H. Another area of change which proved successful was the introduction of the Valuable Employee Program (VEP). When a person was employed in the past they were assigned a senior member of staff who assisted them with getting used to their new job. Due to the limitations of the senior member’s position however, they were often not in a position to explain any details regarding future advancement. Now, when staff are employed, they are clearly told what is expected in the job and where it might lead for the right candidate. Hotel surveys revealed that over 30 percent of employees were not satisfied with the career opportunities in their current jobs so the articulation of the definite and realistic opportunity for advancement through the VEP led to a major decrease in employee attrition.

I.  Once the ship had been righted and the relative returns on human resource investments had been calculated, setting priorities became a formality. Although at first a daunting task, the enormous cost of employee turnover offered an excellent opportunity for the hotel to improve profitability.

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Question 1-5

Complete the summary below of paragraphs A-D of Reading Passage. Choose ONE or TWO WORDS from the passage for each answer. Write your answers in boxes 1-5 on your answer sheet.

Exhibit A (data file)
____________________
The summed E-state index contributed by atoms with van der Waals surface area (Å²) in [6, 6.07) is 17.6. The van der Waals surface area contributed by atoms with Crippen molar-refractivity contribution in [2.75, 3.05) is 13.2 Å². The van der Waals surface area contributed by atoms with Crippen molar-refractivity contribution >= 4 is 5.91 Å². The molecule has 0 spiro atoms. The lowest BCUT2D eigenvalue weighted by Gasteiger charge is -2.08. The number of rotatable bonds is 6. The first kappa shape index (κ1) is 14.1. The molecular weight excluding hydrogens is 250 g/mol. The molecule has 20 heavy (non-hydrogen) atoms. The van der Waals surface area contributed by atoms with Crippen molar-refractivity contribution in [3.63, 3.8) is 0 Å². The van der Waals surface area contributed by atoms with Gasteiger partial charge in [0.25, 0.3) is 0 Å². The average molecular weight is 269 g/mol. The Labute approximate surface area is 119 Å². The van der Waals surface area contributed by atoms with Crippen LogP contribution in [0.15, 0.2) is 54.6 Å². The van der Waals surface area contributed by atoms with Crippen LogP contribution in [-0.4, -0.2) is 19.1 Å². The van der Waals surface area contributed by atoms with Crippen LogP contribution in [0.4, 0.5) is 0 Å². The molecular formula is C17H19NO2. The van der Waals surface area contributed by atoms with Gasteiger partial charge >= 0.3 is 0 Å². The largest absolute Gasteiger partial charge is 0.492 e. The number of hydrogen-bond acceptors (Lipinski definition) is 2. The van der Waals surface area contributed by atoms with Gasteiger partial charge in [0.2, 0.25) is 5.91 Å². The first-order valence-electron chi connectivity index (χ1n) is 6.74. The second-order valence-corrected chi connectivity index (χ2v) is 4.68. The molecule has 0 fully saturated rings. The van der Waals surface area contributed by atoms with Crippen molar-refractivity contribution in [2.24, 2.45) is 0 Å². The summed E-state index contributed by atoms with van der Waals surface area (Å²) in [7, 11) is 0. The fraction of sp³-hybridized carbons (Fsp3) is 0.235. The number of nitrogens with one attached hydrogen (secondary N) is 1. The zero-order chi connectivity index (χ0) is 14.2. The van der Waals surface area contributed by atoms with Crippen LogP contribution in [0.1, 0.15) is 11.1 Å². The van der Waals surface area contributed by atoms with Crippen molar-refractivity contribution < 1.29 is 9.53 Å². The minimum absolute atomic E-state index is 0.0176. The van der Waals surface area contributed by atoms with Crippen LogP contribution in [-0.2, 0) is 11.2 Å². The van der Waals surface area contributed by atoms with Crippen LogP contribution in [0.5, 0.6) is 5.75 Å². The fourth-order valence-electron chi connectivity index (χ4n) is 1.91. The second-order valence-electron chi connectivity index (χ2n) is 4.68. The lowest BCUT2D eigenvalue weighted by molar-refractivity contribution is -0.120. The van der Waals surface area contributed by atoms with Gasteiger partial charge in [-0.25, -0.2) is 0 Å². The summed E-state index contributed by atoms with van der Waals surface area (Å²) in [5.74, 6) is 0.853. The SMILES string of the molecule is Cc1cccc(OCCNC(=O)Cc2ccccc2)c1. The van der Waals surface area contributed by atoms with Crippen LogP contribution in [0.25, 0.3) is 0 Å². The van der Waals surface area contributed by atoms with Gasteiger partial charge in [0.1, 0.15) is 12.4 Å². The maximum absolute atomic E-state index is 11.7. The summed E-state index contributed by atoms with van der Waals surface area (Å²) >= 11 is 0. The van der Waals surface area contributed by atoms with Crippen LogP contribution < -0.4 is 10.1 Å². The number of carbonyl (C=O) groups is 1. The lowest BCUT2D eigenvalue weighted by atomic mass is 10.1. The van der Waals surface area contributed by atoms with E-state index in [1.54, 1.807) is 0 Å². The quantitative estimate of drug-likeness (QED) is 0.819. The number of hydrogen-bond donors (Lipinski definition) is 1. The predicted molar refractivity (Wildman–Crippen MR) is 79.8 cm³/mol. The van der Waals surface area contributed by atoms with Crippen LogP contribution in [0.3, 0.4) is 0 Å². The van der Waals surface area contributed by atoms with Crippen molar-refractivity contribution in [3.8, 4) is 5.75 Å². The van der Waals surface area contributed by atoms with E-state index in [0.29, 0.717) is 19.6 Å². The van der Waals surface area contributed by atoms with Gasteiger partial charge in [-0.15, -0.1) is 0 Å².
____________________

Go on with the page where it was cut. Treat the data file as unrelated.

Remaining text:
Training new employees; down time as new employees get used to their new job; and unfavourable guest satisfaction levels all led to a large 1) ____________ for a large hotel. It was determined that the solution to these problems, was in the reduction of the company’s 2) ___________ . The hotel addressed these issues in 4 ways through the implementation of a 3) _______________ . The efforts of the hotel chief executive decreased down time and reduced employee turnover which, in turn resulted in improvements in 4) ________________ The company position was improved by $10 million. It is not common for big companies to experience such 5) ____________

Question 6-8

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Do the following statements reflect the claims of the writer in Reading Passage? In boxes 6-8 on your answer sheet write

YES                          if the statement reflects the claims of the writer
NO                           if the statement contradicts the claims of the writer
NOT GIVEN          if it is impossible to say what the writer thinks about this

6)   It was surprising that positions with the highest turnover were not connected to high costs.
7)    There was a clear connection between high costs and length of training.
8)    New employees were given an incorrect description of their job.

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Question 9-13

Reading Passage gives FIVE effective changes that the hotel introduced for staff Choose these changes from the list A-K below.Write the appropriate letters A-K in boxes 9-13 on your answer sheet.


A.         discussed future plans
B.         introduced regular staff luncheons
C.          started a regular sports program
D.         clearly defined job expectations
E.         did their own staff recruiting
F.          built new sporting facilities
G.        involved new staff in goal setting
H. offered bonuses to proven, committed new staff
I. began meeting regularly with new staff
J.  implemented a support program
K. began recruiting through an employment service

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1)  annual costs
2)  turnover costs
3)  plan
4)  guest satisfaction
5)  savings
6)  NC
7)  Y
8)  Y
9) A
10)  D
11)  E
12)  H
13)  j